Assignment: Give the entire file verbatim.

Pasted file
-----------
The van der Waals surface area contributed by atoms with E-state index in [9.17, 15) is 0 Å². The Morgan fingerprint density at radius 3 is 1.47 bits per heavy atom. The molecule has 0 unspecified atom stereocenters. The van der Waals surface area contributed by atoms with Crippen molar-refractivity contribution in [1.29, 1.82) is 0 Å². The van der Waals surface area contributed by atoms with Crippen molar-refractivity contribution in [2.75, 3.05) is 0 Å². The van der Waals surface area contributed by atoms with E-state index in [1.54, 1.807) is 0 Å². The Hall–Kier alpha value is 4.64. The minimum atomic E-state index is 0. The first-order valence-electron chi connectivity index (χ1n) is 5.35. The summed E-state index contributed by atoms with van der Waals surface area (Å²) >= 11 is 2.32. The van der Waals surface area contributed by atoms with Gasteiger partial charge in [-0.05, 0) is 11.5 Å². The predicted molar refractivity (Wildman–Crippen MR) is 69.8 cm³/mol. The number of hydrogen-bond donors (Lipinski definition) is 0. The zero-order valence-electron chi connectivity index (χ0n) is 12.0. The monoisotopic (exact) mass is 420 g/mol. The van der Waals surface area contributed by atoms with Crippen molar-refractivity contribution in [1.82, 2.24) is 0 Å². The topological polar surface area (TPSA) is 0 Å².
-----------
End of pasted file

The van der Waals surface area contributed by atoms with E-state index in [9.17, 15) is 0 Å². The Morgan fingerprint density at radius 3 is 1.47 bits per heavy atom. The molecule has 0 unspecified atom stereocenters. The van der Waals surface area contributed by atoms with Crippen molar-refractivity contribution in [1.29, 1.82) is 0 Å². The van der Waals surface area contributed by atoms with Crippen molar-refractivity contribution in [2.75, 3.05) is 0 Å². The van der Waals surface area contributed by atoms with E-state index in [1.54, 1.807) is 0 Å². The Hall–Kier alpha value is 4.64. The minimum atomic E-state index is 0. The first-order valence-electron chi connectivity index (χ1n) is 5.35. The summed E-state index contributed by atoms with van der Waals surface area (Å²) >= 11 is 2.32. The van der Waals surface area contributed by atoms with Gasteiger partial charge in [-0.05, 0) is 11.5 Å². The predicted molar refractivity (Wildman–Crippen MR) is 69.8 cm³/mol. The number of hydrogen-bond donors (Lipinski definition) is 0. The zero-order valence-electron chi connectivity index (χ0n) is 12.0. The monoisotopic (exact) mass is 420 g/mol. The van der Waals surface area contributed by atoms with Crippen molar-refractivity contribution in [1.82, 2.24) is 0 Å². The topological polar surface area (TPSA) is 0 Å².